Roger Federer backed to win ninth Wimbledon title despite missing Australian Open

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Roger Federer may have been out for almost a year due to injury but he has been backed to win an unprecedented ninth Wimbledon title by Todd Woodbridge. Federer has not played since January 30 last year after injury contributed to his exit from the Australian Open at the hands of Novak Djokovic at the semi-final stage.

Two arthroscopic procedures on his right knee were to follow and the Swiss star had been hopeful of returning in time for the Australian Open, especially due to the delayed start meaning it does not begin until February 8 this year.

However, he confirmed last week that he is due to miss the tournament for the first time since 1997, with the superstar appearing every year since his first appearance in the 1998 Junior tournament.

Prior to injury, Federer had been producing performances which showed he is far from finished when it comes to competing for Grand Slams and had two match points in the 2019 Wimbledon final before losing an epic encounter to Djokovic 7–6, 1–6, 7–6, 4–6, 13–12.

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And Woodbridge – himself a former world number one in doubles – believes the motivation to land a ninth Wimbledon singles title and a first Olympic crown at the fifth time of asking could be key for Federer.

“A player of his stature, at some point when you’re not winning, you start to wonder about why you’re only making the quarter-finals, when you’re used to being in the final,” Woodbridge told Channel Nine.

“It doesn’t give the same adrenaline rush as it always has, and that’s when you start to think to yourself that you’ve got other things to do with your life.”

“For Roger to continue on, he’ll have to be able to manage his body when he does come back,” said Woodbridge, who won 22 Grand Slam doubles titles.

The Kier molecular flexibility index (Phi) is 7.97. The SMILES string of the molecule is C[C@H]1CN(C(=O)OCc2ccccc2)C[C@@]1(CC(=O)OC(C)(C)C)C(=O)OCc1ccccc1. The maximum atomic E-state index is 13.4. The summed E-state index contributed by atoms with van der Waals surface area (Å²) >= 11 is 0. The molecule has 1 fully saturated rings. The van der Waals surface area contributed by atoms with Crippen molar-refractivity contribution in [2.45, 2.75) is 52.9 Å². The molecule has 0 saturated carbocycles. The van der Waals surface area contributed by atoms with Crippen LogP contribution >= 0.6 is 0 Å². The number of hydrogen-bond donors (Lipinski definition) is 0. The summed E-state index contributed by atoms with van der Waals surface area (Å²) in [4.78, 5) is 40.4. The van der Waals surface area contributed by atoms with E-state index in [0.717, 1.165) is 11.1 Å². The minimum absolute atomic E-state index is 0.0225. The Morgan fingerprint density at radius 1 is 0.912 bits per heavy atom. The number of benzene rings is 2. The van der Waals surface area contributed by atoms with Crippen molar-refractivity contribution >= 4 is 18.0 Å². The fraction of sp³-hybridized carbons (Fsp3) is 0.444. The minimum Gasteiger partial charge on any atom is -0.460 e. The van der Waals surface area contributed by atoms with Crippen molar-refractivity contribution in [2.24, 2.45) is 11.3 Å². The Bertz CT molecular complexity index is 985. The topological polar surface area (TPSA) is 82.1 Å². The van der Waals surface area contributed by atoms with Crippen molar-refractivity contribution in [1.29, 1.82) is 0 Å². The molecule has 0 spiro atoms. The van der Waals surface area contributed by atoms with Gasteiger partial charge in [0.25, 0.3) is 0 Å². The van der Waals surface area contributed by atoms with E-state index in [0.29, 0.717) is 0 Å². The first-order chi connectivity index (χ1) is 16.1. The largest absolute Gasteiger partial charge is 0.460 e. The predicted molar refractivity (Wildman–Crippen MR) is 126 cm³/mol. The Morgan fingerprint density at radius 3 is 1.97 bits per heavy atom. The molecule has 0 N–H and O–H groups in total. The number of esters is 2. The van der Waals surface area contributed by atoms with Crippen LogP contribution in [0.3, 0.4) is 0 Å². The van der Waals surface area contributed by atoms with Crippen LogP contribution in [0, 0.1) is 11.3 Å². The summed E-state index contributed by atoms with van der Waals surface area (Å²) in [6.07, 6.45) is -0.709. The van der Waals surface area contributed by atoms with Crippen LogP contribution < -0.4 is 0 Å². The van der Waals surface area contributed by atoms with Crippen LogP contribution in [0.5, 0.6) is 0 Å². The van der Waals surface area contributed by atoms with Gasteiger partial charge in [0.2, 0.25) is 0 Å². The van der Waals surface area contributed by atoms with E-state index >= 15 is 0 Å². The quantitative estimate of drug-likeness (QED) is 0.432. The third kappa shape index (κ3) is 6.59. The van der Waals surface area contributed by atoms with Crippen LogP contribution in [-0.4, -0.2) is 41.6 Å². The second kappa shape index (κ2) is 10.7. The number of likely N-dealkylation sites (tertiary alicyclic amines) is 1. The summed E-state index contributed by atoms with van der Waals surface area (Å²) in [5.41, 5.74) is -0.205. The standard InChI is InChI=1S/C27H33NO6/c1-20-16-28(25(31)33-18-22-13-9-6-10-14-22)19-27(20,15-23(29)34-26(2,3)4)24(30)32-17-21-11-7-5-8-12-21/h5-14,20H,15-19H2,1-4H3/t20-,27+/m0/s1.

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“His goals, I assume, would be to play at the Olympics and at Wimbledon. Wimbledon is the major that I see him being able to win at this stage of his career.”

Federer currently has 20 Grand Slams to his name and time will tell whether at 39 and after a long injury lay-off, he will be able to add to that tally.

His relationship with Wimbledon (second letter capped up) is a special one and he will no doubt be determined to return in time for this summer’s event.

Federer holds the record for most Grand Slam men’s singles Championships with 20 titles and has been in 30 finals.

But whilst the tennis icon has won Olympic Gold in the doubles alongside Stan Wawrinka in 2008, he has yet to claim Olympic singles gold, having to settle for silver in London 2012 after defeat to Andy Murray.

Federer had created a stir in the tennis community in December when he hinted at possible retirement during a ceremony in Switzerland, when he was given an award for being the best Swiss sportsperson of the last 75 years.

He said: “I hope there is still something to see from me next year. But if that was it, that would have been an incredible ending for me at these Sports Awards.”

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